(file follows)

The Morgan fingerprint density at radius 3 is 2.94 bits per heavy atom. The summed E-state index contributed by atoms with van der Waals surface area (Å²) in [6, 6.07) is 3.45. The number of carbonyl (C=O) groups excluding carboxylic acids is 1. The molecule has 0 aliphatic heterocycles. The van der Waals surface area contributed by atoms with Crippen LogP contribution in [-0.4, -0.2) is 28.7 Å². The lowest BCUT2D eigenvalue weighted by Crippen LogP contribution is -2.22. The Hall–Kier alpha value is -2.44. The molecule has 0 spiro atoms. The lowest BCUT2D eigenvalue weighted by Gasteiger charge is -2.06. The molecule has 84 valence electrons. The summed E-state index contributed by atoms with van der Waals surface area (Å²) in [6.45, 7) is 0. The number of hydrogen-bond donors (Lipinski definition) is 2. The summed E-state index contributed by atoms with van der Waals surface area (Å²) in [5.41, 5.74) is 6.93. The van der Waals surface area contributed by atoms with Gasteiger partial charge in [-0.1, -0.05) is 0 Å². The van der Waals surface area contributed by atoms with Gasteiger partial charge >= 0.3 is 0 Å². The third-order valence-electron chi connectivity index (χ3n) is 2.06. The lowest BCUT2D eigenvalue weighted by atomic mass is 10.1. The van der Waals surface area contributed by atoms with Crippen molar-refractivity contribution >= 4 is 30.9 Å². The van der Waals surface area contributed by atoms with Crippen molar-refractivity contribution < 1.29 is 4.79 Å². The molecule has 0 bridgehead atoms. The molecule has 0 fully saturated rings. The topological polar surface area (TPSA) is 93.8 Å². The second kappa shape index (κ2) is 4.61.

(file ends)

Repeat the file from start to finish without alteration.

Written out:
The Morgan fingerprint density at radius 3 is 2.94 bits per heavy atom. The summed E-state index contributed by atoms with van der Waals surface area (Å²) in [6, 6.07) is 3.45. The number of carbonyl (C=O) groups excluding carboxylic acids is 1. The molecule has 0 aliphatic heterocycles. The van der Waals surface area contributed by atoms with Crippen LogP contribution in [-0.4, -0.2) is 28.7 Å². The lowest BCUT2D eigenvalue weighted by Crippen LogP contribution is -2.22. The Hall–Kier alpha value is -2.44. The molecule has 0 spiro atoms. The lowest BCUT2D eigenvalue weighted by Gasteiger charge is -2.06. The molecule has 84 valence electrons. The summed E-state index contributed by atoms with van der Waals surface area (Å²) in [6.45, 7) is 0. The number of hydrogen-bond donors (Lipinski definition) is 2. The summed E-state index contributed by atoms with van der Waals surface area (Å²) in [5.41, 5.74) is 6.93. The van der Waals surface area contributed by atoms with Gasteiger partial charge in [-0.1, -0.05) is 0 Å². The van der Waals surface area contributed by atoms with Gasteiger partial charge >= 0.3 is 0 Å². The third-order valence-electron chi connectivity index (χ3n) is 2.06. The lowest BCUT2D eigenvalue weighted by atomic mass is 10.1. The van der Waals surface area contributed by atoms with Crippen molar-refractivity contribution >= 4 is 30.9 Å². The van der Waals surface area contributed by atoms with Crippen molar-refractivity contribution < 1.29 is 4.79 Å². The molecule has 0 bridgehead atoms. The molecule has 0 fully saturated rings. The topological polar surface area (TPSA) is 93.8 Å². The second kappa shape index (κ2) is 4.61.